Royal Bank of Scotland fined by Connecticut judge

The Royal Bank of Scotland was fined $50 million Monday by a federal judge in Connecticut, part of more than $600 million in penalties announced last year for manipulating interest rates.

The bank’s subsidiary, RBS Securities Japan Limited, agreed to pay the fine last year as part of a plea agreement and a judge in U.S. District Court in Hartford approved the penalty Monday. The subsidiary pleaded guilty last April to wire fraud and admitted its role in manipulating the Japanese Yen London interbank offered rate, or LIBOR. That’s the rate that banks use to lend money to each other and provides the basis for trillions of dollars in contracts around the world.

November factory orders signal jump in investment

Factory orders in the U.S. rose in November, signaling a jump in investment that could fuel economic growth in 2014.

The Commerce Department reported Monday that orders of goods such as machinery increased 1.8 percent that month. October was revised to show a 0.5 percent drop, up from a previously reported 0.9 percent decline.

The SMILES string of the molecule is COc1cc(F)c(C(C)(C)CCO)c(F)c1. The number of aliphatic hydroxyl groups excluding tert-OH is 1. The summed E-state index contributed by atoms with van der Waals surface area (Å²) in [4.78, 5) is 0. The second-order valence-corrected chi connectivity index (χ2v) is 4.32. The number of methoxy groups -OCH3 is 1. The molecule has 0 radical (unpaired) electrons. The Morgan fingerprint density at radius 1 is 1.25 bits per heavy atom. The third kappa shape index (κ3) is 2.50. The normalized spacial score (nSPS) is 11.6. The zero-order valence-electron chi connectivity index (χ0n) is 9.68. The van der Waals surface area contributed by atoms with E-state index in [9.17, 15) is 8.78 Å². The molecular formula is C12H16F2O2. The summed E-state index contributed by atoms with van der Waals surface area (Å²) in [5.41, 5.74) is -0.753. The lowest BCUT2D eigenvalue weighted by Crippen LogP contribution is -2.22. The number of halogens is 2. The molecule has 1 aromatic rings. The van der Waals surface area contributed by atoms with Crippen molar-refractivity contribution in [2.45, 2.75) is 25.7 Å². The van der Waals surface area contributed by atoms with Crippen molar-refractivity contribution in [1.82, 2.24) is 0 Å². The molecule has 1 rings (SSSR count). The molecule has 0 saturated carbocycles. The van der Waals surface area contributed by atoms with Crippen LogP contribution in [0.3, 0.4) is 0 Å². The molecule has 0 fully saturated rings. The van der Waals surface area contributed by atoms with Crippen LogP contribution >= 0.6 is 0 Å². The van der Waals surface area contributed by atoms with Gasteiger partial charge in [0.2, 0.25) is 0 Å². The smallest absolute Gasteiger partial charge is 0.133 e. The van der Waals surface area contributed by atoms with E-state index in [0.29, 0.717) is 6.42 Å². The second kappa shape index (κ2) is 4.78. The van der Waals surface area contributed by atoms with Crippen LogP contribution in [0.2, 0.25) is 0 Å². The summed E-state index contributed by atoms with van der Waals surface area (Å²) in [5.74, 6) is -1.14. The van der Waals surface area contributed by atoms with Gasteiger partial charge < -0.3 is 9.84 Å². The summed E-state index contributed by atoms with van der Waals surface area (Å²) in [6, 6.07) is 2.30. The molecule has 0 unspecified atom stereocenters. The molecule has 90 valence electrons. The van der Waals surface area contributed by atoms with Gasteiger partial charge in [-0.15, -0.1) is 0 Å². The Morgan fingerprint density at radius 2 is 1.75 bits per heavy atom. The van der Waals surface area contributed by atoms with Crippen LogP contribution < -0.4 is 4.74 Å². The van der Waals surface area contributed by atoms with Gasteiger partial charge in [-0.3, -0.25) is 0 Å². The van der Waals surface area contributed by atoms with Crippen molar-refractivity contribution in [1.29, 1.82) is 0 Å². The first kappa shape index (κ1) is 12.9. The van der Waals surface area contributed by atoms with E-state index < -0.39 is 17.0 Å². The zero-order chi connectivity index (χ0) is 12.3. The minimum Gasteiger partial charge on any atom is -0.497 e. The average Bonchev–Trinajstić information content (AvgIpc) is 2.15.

Factory orders climbed 2.5 percent in the past 12 months. In November alone, orders of manufactured goods climbed to $497.9 billion, the highest level since 1992, the agency said.

That, combined with other positive employment and housing data, raised hopes the economy will gain momentum in the new year as Americans increasingly make big-ticket purchases such as houses and automobiles.

Jurors will not be told suspect fainted, judge rules

A federal judge in New York says jurors can’t be told that an insider trading suspect fainted when confronted by federal agents, saying that’s not evidence of guilt.

Judge Paul Gardephe ruled Monday in the case of former hedge fund manager Mathew Martoma, who fainted when FBI agents approached him outside his Florida home in 2011.

Gardephe said being accused of insider trading is likely shocking and highly disturbing, whether someone is guilty or innocent.

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